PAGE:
This article was originally published on The Huffington Post on October 31, 2016 by Nick Wing

In this photo taken Tuesday, July 7, 2015, a bail bonds sign hangs on the side of a bail bonds business near Brooklyn’s courthouse complex and jail in New York. Officials say they’re eliminating cash bail for thousands of New Yorkers accused of misdemeanor and non-violent felonies in an effort to divert them from the Rikers Island jail complex. An $18 million plan to be unveiled Wednesday, July 8, will allow judges to instead require that people accused of certain crimes be monitored while they wait for their trial. (AP Photo/Kathy Willens)

New Mexicans will vote on a constitutional amendment next month that would change the state’s bail system ― a system that often keeps poor defendants in jail for extended periods while they await trial, while wealthier people walk free almost immediately.

Under the current system, judges can set a defendant’s bail high to keep him or her in custody. But this doesn’t guarantee that a truly dangerous defendant won’t be able to bail out, and others remain locked up simply because they can’t afford bail.

New Mexico’s Constitutional Amendment 1 would give judges the authority to deny bail when prosecutors provide “clear and convincing evidence” that a defendant is too dangerous to be out while awaiting trial. It also explicitly prohibits the detention of defendants who aren’t deemed dangerous or a flight risk “solely because of financial inability” to pay bail.

On its face, the constitutional amendment appears to be in line with efforts to reform or eliminate the cash bail system. But many reformers question how much it would really accomplish. They say the measure protects for-profit bail bond companies and leaves the interpretation of protections for poor defendants up to judges ― the same judges who have made cash bail standard practice, despite questions about its legality.

“If left to their own devices, I have seen no evidence that the people who have constructed and have been profiting from and have grown used to this system are all of a sudden going to create a much more fair system for the poor,” said Alec Karakatsanis, founder of Civil Rights Corps, a nonprofit that has mounted a number of legal challenges to money bail schemes.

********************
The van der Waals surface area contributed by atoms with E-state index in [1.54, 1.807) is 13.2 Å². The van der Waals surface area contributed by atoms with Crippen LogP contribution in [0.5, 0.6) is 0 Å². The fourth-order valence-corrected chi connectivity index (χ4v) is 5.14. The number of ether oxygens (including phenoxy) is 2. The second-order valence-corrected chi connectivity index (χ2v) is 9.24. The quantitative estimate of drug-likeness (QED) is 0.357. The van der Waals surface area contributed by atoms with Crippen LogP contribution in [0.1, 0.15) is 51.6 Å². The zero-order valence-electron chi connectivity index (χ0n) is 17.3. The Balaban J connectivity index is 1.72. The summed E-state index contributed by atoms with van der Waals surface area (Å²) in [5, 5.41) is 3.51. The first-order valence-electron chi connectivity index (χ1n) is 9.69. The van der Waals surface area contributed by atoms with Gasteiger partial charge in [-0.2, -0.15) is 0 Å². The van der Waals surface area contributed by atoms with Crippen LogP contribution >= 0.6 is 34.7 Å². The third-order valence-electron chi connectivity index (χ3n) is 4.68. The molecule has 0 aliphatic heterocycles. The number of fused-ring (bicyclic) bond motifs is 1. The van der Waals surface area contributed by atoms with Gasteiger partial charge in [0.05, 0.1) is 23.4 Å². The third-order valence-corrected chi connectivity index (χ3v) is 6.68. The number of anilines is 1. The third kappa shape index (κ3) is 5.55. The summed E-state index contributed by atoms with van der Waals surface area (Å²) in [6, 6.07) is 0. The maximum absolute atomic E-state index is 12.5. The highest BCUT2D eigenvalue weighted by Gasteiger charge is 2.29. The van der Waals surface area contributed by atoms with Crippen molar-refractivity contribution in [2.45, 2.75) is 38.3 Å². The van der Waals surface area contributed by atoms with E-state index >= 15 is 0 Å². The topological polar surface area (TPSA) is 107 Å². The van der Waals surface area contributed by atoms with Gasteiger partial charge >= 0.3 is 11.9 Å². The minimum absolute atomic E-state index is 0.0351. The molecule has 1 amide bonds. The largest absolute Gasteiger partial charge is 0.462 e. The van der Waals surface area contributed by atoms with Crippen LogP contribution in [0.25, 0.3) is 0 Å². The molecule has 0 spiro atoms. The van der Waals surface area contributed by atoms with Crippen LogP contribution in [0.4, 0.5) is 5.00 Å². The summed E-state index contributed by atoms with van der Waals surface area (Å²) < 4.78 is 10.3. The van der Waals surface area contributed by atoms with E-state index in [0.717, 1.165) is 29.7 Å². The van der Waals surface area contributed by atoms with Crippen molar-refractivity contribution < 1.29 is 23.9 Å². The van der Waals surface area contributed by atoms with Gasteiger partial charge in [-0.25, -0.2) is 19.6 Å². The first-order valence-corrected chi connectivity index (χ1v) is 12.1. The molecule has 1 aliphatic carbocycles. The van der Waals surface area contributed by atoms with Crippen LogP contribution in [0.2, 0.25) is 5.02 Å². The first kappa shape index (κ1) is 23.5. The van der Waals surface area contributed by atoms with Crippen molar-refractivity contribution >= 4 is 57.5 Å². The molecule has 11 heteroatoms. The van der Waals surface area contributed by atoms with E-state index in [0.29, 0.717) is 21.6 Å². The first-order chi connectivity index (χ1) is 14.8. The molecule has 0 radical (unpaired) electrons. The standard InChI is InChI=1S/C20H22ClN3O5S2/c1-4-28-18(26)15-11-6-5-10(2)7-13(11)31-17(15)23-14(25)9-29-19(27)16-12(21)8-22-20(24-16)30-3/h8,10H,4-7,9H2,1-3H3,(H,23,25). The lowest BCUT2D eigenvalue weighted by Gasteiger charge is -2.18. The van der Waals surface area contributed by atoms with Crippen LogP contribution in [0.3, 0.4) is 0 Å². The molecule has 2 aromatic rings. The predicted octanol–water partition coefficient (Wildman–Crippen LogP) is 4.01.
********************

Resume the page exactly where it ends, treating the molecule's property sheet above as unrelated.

Reforming the bail system has become part of the broader campaign to overhaul criminal justice policies that disproportionately disadvantage people of color and the poor. New Mexico’s initiative would follow statewide efforts in Colorado, Illinois, Kentucky, New Jersey and Oregon.

Bail reformers say the very premise of requiring a defendant to pay for his or her freedom violates the promise of equal access to justice under the U.S. Constitution and conflicts with federal standards that require judges to impose the least restrictive release conditions that assure community safety and a defendant’s return to court. Bail also forces many people facing nonviolent or low-level charges to remain in jail when they could be released.

The cash bail system has contributed to jail overcrowding, with an increasing number of people spending longer periods behind bars without being convicted of a crime. It costs U.S. taxpayers an estimated $9 billion each year to incarcerate people who haven’t been convicted.

Here’s how the cash bail system typically works in New Mexico and around the country: After a person is arrested and booked into jail, a judge or other judicial officer assigns a bond amount, which can range from $100 to hundreds of thousands of dollars or more, depending on the alleged crime. Many courts assign preset bond amounts based on the charge, without considering an individual’s ability to pay or whether he or she is dangerous or poses a flight risk. (A bond is the money or other assets that a defendant must provide in order to make bail.)

Wealthier defendants may end up going free almost immediately, on the condition that they’ll forfeit their bond money permanently if they fail to appear in court. Other defendants secure release through for-profit bail bond companies, which charge a nonrefundable premium (usually 10 percent of the bond) that can be paid over time.

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